2009 GREATER PHOENIX ULTIMATE GUIDE TO LIVING HERE 55 For more information on Valley employment, visit jobs. azcentral. com Arizona Charter Schools Association 7500 N. Dreamy Draw Drive Suite 220 Phoenix, 85020 • 602- 944- 0644 • www. azcharters. org Arizona Department of Education 1535 W. Jefferson St. Phoenix, 85007 • 800- 352- 4558 • www. ade. az. gov Arizona Education Association 345 East Palm Lane Phoenix, 85004 • 800- 352- 5411 • www. arizonaea. org Arizona Private School Association 7776 S. Pointe Parkway West, Suite 110 Phoenix, 85044 • 602- 254- 5199 • www. arizonapsa. org Maricopa County School Superintendent, K- 12 4041 N. Central Avenue, Suite 1100 Phoenix, 85012 • 602- 506- 3866 • www. maricopa. gov/ schools EDUCATION RESOURCE GUIDE " I want all the doors open for my students that are possible," Standerfer said. " I don't want them to have doors closed because they didn't have the experiences in high school or they are not academically prepared. Arizona is a state that is innovative in meeting needs." Tom Horne, Arizona's superintendent of public instruction, expects positives stories from the state's schools. He's confident families that move to Arizona can find schools that can compete with those in their home states. Through enforcing academic rigor in the classroom and holding schools accountable, Horne is sure his schools are stacking up with the rest of the nation. Bucking the trends Arizona students score above the national average on the TerraNova test, which measures performance of second through ninth graders in reading, language arts and math. They also score above the national average on the ACT college entrance exam. " People might hear our funding is low and that's true, but our teachers and principals have been doing a great job," Horne said. " If parents go on our Web site they can see excelling and highly per-forming schools. Then they can go to the schools' report cards and read a detailed description of the schools. They will find that any of those schools can compete with any other in the country." Standerfer agrees. She acknowledges the state's low rank in financial support might concern parents moving from other parts of the country with higher amounts of per- pupil funding. But she urges newcomers to Arizona to focus on the performance of the state's students. " When you look at performance of our students we are nowhere near the bottom," Standerfer said. " We do a lot with the resources we have. Our kids get a good education." Accountable education Horne oversees a series of programs to make sure the state's schools are held accountable. Those results then let state officials, parents and teachers know if students are learning what they need to. Through AZ Learns, the state measures how schools perform. A school at the top tier, a place where students exceed on the state's assessments, is labeled " excelling." If a school's students struggle with the test, or don't meet the standards, they might receive an " underperforming" label. Arizona's Instrument to Measure Standards, a standards- based test developed by teachers, is another way the state tracks the progress of students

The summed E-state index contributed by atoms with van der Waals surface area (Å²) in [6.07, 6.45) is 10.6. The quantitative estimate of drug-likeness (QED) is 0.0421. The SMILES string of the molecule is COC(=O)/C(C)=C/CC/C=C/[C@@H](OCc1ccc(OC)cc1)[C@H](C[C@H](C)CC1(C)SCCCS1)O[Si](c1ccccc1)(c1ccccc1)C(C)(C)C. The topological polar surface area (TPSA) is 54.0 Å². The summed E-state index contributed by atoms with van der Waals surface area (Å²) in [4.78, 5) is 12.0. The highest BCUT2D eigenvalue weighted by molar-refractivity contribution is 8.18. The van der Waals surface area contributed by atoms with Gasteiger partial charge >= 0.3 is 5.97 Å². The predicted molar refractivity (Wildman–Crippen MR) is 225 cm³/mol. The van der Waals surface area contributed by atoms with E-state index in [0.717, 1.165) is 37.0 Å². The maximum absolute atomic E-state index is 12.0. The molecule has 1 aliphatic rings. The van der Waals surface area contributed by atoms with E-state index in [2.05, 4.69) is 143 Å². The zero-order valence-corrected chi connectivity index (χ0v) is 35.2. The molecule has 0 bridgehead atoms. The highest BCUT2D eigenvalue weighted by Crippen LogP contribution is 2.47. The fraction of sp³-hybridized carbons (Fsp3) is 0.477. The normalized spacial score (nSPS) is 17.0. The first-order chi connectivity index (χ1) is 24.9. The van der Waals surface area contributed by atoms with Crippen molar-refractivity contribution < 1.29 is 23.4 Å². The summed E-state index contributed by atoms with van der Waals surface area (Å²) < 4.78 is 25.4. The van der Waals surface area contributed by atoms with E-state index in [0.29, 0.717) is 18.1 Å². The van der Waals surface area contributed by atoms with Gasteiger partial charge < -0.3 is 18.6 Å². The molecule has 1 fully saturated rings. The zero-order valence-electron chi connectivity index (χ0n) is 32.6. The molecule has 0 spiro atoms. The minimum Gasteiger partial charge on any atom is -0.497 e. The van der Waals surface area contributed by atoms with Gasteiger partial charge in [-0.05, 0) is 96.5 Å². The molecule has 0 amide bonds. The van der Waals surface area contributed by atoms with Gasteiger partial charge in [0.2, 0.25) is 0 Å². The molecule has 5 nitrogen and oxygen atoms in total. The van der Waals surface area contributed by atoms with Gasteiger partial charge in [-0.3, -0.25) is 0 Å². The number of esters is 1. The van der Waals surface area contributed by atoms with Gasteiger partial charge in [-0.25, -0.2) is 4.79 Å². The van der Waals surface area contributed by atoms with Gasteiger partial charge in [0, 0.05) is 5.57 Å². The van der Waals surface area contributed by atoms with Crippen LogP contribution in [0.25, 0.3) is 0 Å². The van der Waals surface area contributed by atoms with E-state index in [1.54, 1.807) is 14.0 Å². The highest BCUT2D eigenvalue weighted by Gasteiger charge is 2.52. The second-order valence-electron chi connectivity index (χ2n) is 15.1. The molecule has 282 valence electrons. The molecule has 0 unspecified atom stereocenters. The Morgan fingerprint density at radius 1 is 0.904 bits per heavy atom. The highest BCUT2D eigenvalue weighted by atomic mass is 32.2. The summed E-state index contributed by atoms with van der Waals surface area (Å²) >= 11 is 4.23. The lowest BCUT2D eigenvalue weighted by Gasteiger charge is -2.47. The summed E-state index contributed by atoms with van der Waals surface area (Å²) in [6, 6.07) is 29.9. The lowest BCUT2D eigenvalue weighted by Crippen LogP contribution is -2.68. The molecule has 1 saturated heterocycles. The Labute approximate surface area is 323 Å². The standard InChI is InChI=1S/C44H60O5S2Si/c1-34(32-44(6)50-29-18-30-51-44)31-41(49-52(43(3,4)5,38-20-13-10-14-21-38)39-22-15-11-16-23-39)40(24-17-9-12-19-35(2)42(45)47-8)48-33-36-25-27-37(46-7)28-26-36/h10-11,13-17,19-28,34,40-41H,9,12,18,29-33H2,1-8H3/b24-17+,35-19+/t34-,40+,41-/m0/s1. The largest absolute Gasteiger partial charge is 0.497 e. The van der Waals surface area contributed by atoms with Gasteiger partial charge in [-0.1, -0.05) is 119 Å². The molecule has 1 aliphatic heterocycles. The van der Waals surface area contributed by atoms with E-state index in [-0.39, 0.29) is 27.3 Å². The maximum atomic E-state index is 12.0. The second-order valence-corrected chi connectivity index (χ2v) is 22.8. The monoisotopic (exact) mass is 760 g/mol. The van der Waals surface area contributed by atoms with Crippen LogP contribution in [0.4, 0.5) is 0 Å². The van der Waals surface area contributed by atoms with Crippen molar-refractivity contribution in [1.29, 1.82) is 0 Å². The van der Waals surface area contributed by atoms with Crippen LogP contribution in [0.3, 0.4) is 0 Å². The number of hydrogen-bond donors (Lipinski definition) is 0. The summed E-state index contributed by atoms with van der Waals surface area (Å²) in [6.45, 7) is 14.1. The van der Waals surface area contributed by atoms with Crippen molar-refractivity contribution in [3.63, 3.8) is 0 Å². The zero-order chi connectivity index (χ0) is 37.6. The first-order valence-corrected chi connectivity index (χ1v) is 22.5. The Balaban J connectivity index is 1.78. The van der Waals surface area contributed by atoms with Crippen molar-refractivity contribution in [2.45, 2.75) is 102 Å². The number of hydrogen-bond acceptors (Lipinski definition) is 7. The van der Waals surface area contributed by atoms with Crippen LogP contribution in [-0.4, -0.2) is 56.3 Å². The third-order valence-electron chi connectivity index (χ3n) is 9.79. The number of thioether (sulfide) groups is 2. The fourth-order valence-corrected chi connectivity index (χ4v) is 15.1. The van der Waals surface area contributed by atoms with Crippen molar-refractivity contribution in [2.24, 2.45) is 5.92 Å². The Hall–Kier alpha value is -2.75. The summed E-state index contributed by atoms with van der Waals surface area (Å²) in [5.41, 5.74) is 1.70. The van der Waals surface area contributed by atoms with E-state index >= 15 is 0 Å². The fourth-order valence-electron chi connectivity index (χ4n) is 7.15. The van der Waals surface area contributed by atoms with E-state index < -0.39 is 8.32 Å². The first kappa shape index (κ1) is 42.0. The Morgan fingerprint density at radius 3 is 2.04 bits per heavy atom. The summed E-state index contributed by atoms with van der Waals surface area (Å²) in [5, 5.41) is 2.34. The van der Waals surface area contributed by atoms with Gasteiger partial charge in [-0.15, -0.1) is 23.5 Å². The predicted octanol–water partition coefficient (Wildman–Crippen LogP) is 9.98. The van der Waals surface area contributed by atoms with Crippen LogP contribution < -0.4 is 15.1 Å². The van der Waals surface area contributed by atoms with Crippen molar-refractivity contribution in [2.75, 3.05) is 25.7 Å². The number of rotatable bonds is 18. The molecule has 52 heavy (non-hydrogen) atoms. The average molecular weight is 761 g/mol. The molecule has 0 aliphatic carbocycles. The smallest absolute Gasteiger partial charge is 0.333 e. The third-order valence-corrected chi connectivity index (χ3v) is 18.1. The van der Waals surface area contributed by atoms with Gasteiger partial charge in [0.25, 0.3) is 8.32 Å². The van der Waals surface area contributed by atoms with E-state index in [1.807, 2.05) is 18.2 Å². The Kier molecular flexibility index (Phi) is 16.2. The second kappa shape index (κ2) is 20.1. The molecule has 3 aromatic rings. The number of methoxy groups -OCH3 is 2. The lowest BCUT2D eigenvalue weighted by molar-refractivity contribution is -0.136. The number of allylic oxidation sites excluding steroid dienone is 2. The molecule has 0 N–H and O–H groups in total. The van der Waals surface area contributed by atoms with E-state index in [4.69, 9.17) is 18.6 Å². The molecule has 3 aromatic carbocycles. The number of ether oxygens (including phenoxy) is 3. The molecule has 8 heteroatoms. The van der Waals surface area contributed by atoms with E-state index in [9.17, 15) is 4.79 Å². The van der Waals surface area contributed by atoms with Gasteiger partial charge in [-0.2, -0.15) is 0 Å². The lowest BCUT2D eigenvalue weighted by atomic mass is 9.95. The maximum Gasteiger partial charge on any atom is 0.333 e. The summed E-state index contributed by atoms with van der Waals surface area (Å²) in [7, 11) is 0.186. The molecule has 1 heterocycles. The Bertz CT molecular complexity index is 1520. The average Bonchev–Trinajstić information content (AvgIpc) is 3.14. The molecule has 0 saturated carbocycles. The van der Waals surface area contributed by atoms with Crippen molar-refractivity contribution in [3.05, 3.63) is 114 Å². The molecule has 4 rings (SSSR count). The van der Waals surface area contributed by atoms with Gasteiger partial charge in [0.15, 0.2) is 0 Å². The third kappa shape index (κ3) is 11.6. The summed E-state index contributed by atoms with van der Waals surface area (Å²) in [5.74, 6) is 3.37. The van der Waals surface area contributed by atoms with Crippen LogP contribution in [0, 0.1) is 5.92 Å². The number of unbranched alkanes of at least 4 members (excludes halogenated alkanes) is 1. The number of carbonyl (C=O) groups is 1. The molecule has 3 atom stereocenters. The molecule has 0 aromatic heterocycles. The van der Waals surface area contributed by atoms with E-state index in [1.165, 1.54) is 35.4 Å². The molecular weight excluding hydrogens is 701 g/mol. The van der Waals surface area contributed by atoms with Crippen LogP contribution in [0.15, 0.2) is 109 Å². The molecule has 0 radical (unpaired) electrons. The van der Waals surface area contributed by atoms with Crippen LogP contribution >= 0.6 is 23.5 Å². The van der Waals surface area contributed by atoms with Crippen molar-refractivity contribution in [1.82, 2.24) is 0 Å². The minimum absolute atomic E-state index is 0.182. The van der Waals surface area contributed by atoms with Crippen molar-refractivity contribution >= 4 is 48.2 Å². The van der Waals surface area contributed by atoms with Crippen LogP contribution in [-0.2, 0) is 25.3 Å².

56 2009 GREATER PHOENIX ULTIMATE GUIDE TO LIVING HERE education and schools. Throughout their education, students are tested in writing, reading, math and science, and must pass the first three portions to graduate. Arizona's Department of Education also has a program in more than 600 of its schools focused on character educa-tion. The program was formed to help students develop positive character traits as part of their education. The goal is to have the program in all Arizona schools by 2010. " We teach the universal values of trust, responsibility, fairness, caring and citizen-ship," Horne said. " It is taught explicitly and across the curriculum. When kids focus on the elements of character and respect, it has a lot of good benefits." Meeting expectations For Heather Browning, a move in March from Florida to Scottsdale had her anxious about Arizona's schools. She previously enrolled her son, Avery, into private schools and was weary about shifting the 12 year old into the state's educational system. But Browning said she felt relieved after learning more about her son's future school, Ingleside Middle School in the Scottsdale Unified School District. The school is a top- performing school and she said students there looked genuinely happy. " The fact that I'm moving my son into a public school is amazing," Browning said. " I feel very positive about the academics." " We teach the universal values of trust, responsibility, fairness, caring and citizenship." — Tom Horne, Arizona Superintendent of Public Instruction Seniors at Mountain Pointe High School in Phoenix gather one last time.